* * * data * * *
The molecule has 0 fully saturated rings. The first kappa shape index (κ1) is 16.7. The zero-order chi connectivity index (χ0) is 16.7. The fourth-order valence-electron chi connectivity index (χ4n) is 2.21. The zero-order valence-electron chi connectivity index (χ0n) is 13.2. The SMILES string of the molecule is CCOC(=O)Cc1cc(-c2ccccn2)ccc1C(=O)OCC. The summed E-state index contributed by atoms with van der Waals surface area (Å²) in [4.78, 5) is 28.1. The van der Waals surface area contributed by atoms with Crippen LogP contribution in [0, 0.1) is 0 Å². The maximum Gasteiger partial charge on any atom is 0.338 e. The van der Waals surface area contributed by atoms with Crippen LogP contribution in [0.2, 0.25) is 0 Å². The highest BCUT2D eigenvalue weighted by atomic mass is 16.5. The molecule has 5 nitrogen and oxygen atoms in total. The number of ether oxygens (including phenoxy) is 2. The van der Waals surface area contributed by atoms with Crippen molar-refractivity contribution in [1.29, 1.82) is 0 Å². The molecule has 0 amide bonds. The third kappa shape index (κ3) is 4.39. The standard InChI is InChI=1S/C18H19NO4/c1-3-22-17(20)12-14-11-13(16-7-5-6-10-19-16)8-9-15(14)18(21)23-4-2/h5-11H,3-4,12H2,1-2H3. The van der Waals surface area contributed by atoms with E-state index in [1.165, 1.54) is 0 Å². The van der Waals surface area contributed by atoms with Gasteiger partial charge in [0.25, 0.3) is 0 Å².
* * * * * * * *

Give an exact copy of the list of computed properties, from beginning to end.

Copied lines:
The molecule has 0 fully saturated rings. The first kappa shape index (κ1) is 16.7. The zero-order chi connectivity index (χ0) is 16.7. The fourth-order valence-electron chi connectivity index (χ4n) is 2.21. The zero-order valence-electron chi connectivity index (χ0n) is 13.2. The SMILES string of the molecule is CCOC(=O)Cc1cc(-c2ccccn2)ccc1C(=O)OCC. The summed E-state index contributed by atoms with van der Waals surface area (Å²) in [4.78, 5) is 28.1. The van der Waals surface area contributed by atoms with Crippen LogP contribution in [0, 0.1) is 0 Å². The maximum Gasteiger partial charge on any atom is 0.338 e. The van der Waals surface area contributed by atoms with Crippen LogP contribution in [0.2, 0.25) is 0 Å². The highest BCUT2D eigenvalue weighted by atomic mass is 16.5. The molecule has 5 nitrogen and oxygen atoms in total. The number of ether oxygens (including phenoxy) is 2. The van der Waals surface area contributed by atoms with Crippen molar-refractivity contribution in [1.29, 1.82) is 0 Å². The molecule has 0 amide bonds. The third kappa shape index (κ3) is 4.39. The standard InChI is InChI=1S/C18H19NO4/c1-3-22-17(20)12-14-11-13(16-7-5-6-10-19-16)8-9-15(14)18(21)23-4-2/h5-11H,3-4,12H2,1-2H3. The van der Waals surface area contributed by atoms with E-state index in [1.165, 1.54) is 0 Å². The van der Waals surface area contributed by atoms with Gasteiger partial charge in [0.25, 0.3) is 0 Å².